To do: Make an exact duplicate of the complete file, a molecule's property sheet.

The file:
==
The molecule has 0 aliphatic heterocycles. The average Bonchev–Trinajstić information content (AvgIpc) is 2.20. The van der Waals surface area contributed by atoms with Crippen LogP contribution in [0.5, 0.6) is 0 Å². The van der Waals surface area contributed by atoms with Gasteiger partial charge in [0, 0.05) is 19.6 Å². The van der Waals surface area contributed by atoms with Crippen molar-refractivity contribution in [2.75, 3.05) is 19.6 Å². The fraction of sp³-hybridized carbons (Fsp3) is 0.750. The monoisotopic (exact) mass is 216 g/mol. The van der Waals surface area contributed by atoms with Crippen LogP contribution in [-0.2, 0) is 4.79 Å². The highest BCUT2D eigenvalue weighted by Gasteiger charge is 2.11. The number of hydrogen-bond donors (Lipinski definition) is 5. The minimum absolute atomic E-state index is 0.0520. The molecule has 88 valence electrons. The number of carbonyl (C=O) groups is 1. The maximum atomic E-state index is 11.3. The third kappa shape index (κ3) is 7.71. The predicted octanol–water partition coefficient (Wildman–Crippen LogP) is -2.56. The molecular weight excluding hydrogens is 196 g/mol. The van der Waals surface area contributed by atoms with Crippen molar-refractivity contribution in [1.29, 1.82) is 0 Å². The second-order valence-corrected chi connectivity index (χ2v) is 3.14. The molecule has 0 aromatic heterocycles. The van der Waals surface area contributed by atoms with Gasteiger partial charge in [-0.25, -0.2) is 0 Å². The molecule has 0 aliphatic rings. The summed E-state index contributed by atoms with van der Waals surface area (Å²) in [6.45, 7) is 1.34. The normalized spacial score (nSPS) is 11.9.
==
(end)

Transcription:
The molecule has 0 aliphatic heterocycles. The average Bonchev–Trinajstić information content (AvgIpc) is 2.20. The van der Waals surface area contributed by atoms with Crippen LogP contribution in [0.5, 0.6) is 0 Å². The van der Waals surface area contributed by atoms with Gasteiger partial charge in [0, 0.05) is 19.6 Å². The van der Waals surface area contributed by atoms with Crippen molar-refractivity contribution in [2.75, 3.05) is 19.6 Å². The fraction of sp³-hybridized carbons (Fsp3) is 0.750. The monoisotopic (exact) mass is 216 g/mol. The van der Waals surface area contributed by atoms with Crippen LogP contribution in [-0.2, 0) is 4.79 Å². The highest BCUT2D eigenvalue weighted by Gasteiger charge is 2.11. The number of hydrogen-bond donors (Lipinski definition) is 5. The minimum absolute atomic E-state index is 0.0520. The molecule has 88 valence electrons. The number of carbonyl (C=O) groups is 1. The maximum atomic E-state index is 11.3. The third kappa shape index (κ3) is 7.71. The predicted octanol–water partition coefficient (Wildman–Crippen LogP) is -2.56. The molecular weight excluding hydrogens is 196 g/mol. The van der Waals surface area contributed by atoms with Crippen molar-refractivity contribution in [1.29, 1.82) is 0 Å². The second-order valence-corrected chi connectivity index (χ2v) is 3.14. The molecule has 0 aromatic heterocycles. The van der Waals surface area contributed by atoms with Gasteiger partial charge in [-0.25, -0.2) is 0 Å². The molecule has 0 aliphatic rings. The summed E-state index contributed by atoms with van der Waals surface area (Å²) in [6.45, 7) is 1.34. The normalized spacial score (nSPS) is 11.9.